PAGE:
Wrapping textures according to model scale

For my game project (A rogue-like with random levels) I need to create different size cubic models and apply textures to them on the fly.

I’m currently doing this by loading the default cube.egg model and scaling it accordingly. Trouble is, the texture doesn’t wrap…obviously because the coordinates are already specified in the model file.

Thing is, I need that texture to wrap according to the size of the cube…for example:

  • If a cube’s x and y scale values are set to (1, 1) the texture won’t wrap.
  • If they are set to (1, 3) the texture would wrap three times on the appropriate faces.

I’ve come up with a few ideas of going about this, but I’m quite new to this engine, Python (I already know programming from Java and C# at least :slight_smile:) and 3d game development in general, so I’d appreciate a little guidance.

Here are the approaches I’ve come with:

  1. Actually create the cube model dynamically, specifying it’s vectors and texture coordinates from the application itself. [I couldn’t find anything about this, so I’m not thinking it’s possible without communicating directly with the renderer in C++…which is something I want to avoid at all costs]

  2. Modify the texture coordinates of the model in memory once I load it [I’ve looked over the reference section and couldn’t find any methods which would allow me to do this]

  3. Use “tiles”, so that, for example, a wall is actually made up of several cubes. This was actually the approach I originally tried, but a little experiment proved that this was a bad idea.

I basically loaded 10,000 cubes into memory and set them up on the map as one big chunk. Needless to say that my video card had a hard time digesting all those vertices when viewed from a distance (10,000 * the 23 vertices in the cube file = 230,000 vertices!).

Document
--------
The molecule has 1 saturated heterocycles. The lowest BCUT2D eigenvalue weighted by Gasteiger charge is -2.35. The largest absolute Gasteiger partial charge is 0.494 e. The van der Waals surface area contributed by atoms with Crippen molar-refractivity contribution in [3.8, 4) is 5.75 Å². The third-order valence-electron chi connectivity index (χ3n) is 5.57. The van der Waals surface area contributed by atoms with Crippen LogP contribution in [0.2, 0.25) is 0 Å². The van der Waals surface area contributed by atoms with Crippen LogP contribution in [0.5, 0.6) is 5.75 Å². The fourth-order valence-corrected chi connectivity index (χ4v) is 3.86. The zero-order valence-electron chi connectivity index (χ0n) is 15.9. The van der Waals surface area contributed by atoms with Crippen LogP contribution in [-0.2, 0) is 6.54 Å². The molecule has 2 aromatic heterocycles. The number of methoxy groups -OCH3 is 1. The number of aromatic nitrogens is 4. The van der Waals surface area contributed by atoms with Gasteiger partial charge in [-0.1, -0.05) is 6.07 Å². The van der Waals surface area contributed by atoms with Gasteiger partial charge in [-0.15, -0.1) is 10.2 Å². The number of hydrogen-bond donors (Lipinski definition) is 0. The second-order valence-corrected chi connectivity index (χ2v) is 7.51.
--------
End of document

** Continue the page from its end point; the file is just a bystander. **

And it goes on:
This means that speed will not be consistent, and I was hoping to aim this game at a large audience, which may not have the same hardware specs as I do–Roguelikes usually require extremely minimal specs.

To be honest, there will never be an instance in the game where the camera will have all those vertices on screen. However, it’s still extremely limiting. I abandoned this approach pretty early, but maybe there’s some way to improve the speed?

I’ve got other ideas in mind, which are easier, less time consuming, and more efficient. But the above three would certainly make my game a whole lot more dynamic and (dare I say it?) cool!

Any advice would be appreciated, but I’m not looking for algorithm handouts, more like something along the lines of “check out this module”.

P.S. Big props to the python community and the Panda team. This is probably the easiest and cleanest Engine/Script combination I’ve experimented with. It’s slowly transforming me into a python addict.

so many questions i dont even know where to start answering.
maybe with textures and uv stuff.
there is a nice section about automatic uv-coord generation in the manual which could be of intrest for you.
http://www.panda3d.org/manual/index.php/Automatic_Texture_Coordinates MWorldPosition mode looks something you could use.
alternatively you can manipulate the uv-coordinates manually to some extend using those techniques:

for a rouge like world you might want to use planes instead of cubes. (created with the cardmaker for example. i’d advice against totaly self-creating the surfaces simply because there are conventient-to-use ways to do it).

230000 vertices are no big deal for somewhat modern gpu’s. they can literally handle millions.
the problem here is. the gpu wants those vertices in a few big chunks of data. for example 100 chunks with 2300 vertices each. but definetly not 10000 chunks with 23 vertices.
fortunately panda provides a nice way to fix this.
the method “flattenStrong” can reduce the number of geoms (that’s the term for the chunks i mentioned earlier) by merging the vertex data as good as possible.

The cardMaker and render.flattenStrong work like a dream together, thanks a lot for the help :slight_smile:.

render.flattenStrong is … not the right thing to do actually.
instead you should make groups of nearby cards. say all cards within a 10x10 tiles or 20x20 tile region. and then call flatten on that group.
also note that flattenstrong has its issues with flatten geometry across nodepathes. use the analyze() function to check if the number of geoms was really reduced.

You’ll also need to smartly use clearModelNodes() here and there, since flatten operations don’t flatten anything if a model node obstructs it.

Your original question does seem like it’s well suited for automatic texture coordinate generation via nodePath.setTexGen(), as Thomas pointed out, or simply texture coordinate scaling, via nodePath.setTexScale(). No fancy tricks needed in either case.